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Whitehaven residents have seen retail and restaurant options move across the border into Southaven, Mississippi. But taking advantage of what is still in the community and more
that is planned was a message repeated during a town hall meeting Monday night.

“Southaven to eat, Southaven to shop," said Dwayne Hunt, pastor of Abundant Grace Fellowship. "And it's not just another community, it's another state. So, as residents of
Whitehaven, we've got to recognize that we still have an anchor in our community and that anchor is Graceland.”

Elvis Presley Enterprises CEO Jack Soden and others addressing the crowd of more than 100 at Hunt’s church on East Shelby Drive asked them to support EPE in its dispute with
the city of Memphis to help fund expansion plans at Graceland.

The dispute began with the issue that providing incentives for a 6,200-seat arena Graceland wants to build could be a violation of the noncompete clause in the Memphis Grizzlies’
agreement with the city of Memphis to operate FedExForum.

The clause forbids city and county governments from providing any public funding for an arena with more than 5,000 fixed seats.

But while the arena question is in litigation, the non-arena parts of Graceland's expansion plan, including adding sound stages, airplane hangars and a new RV park, have gone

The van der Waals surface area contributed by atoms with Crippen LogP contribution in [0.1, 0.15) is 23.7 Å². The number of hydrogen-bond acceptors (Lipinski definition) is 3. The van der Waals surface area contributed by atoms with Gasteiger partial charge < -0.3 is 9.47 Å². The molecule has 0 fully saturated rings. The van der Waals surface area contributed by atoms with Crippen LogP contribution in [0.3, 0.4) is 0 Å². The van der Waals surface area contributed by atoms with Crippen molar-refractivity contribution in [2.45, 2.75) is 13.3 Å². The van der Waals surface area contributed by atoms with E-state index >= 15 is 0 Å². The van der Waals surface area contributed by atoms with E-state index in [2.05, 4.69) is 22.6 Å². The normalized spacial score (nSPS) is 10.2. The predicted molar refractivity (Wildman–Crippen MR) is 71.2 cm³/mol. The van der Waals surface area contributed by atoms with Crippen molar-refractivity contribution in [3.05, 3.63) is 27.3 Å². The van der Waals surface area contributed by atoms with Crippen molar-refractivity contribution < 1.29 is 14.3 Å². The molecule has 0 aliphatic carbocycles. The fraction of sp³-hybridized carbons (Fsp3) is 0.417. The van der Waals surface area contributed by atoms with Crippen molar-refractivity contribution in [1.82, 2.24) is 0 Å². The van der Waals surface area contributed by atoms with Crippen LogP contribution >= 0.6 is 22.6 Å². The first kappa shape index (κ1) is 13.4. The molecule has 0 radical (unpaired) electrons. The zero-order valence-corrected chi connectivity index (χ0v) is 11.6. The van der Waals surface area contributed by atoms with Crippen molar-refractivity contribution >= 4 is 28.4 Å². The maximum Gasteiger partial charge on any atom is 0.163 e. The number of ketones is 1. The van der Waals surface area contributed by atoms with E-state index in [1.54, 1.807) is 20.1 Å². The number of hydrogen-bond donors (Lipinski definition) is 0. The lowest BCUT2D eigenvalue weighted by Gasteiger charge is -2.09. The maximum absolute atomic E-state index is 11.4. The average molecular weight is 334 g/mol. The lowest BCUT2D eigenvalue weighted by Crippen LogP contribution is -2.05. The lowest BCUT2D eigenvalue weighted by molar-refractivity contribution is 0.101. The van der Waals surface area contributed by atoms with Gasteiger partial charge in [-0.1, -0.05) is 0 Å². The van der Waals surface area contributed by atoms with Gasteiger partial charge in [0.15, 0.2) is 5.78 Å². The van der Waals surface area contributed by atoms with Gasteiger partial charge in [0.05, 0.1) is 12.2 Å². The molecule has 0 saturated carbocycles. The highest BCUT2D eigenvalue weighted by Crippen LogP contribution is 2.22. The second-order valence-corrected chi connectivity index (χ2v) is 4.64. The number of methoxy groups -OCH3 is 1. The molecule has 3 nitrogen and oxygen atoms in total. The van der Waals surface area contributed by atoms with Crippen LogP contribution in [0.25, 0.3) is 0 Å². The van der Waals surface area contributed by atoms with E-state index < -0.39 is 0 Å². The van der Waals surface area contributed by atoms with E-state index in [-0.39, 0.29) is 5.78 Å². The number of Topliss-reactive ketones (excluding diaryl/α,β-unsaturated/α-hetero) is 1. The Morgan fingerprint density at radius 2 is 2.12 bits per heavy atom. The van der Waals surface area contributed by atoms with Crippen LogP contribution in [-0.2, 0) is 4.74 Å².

before the Memphis City Council.

No court to date has ruled that incentives for other Graceland improvements beyond the arena would indirectly qualify as public benefits for the arena.

“We had an agreement with the city where they said they would support these items and now they’ve come back and said that the sound stages are the issue and that they also
violate the (noncompete) agreement,” said attorney Clarence Wilbon, a partner at Adams & Reese who represents EPE. “Of course, we don't agree with that.”

The council has delayed that vote four times since March. The last delay in May came after a half-hour, closed attorney-client session with council attorney Allan Wade.

The City Council is set to vote on the development agreement with EPE later this month.

Soden said it needs the city's help to support its proposed new investment, which totals nearly $100 million.

“We need help in the form of PILOT (payment in lieu of taxes) and TIF (tax increment financing), which doesn’t take money away from anyone, it basically redirects some of the tax
revenue generated if we build it,” Soden said. “If we don’t build it and stop where we are, it’s a moot point.”

On the WKNO/Channel 10 program “Behind the Headlines,” city Chief Operating Officer Doug McGowen denied the Memphis Grizzlies organization is controlling the fate of the
development agreement between the city and Graceland.

“We have given the course ahead. If they want to do additional development on the Graceland campus, we’ve given them the path ahead for how they should apply for those
decisions, what can be included and what can’t," McGowen said. "And should they decide that they want to do manufacturing and decide that they need a PILOT, then they should
apply for it. We gave them that advice two years ago and we give that advice today.”

Originating Source - Daily Memphian

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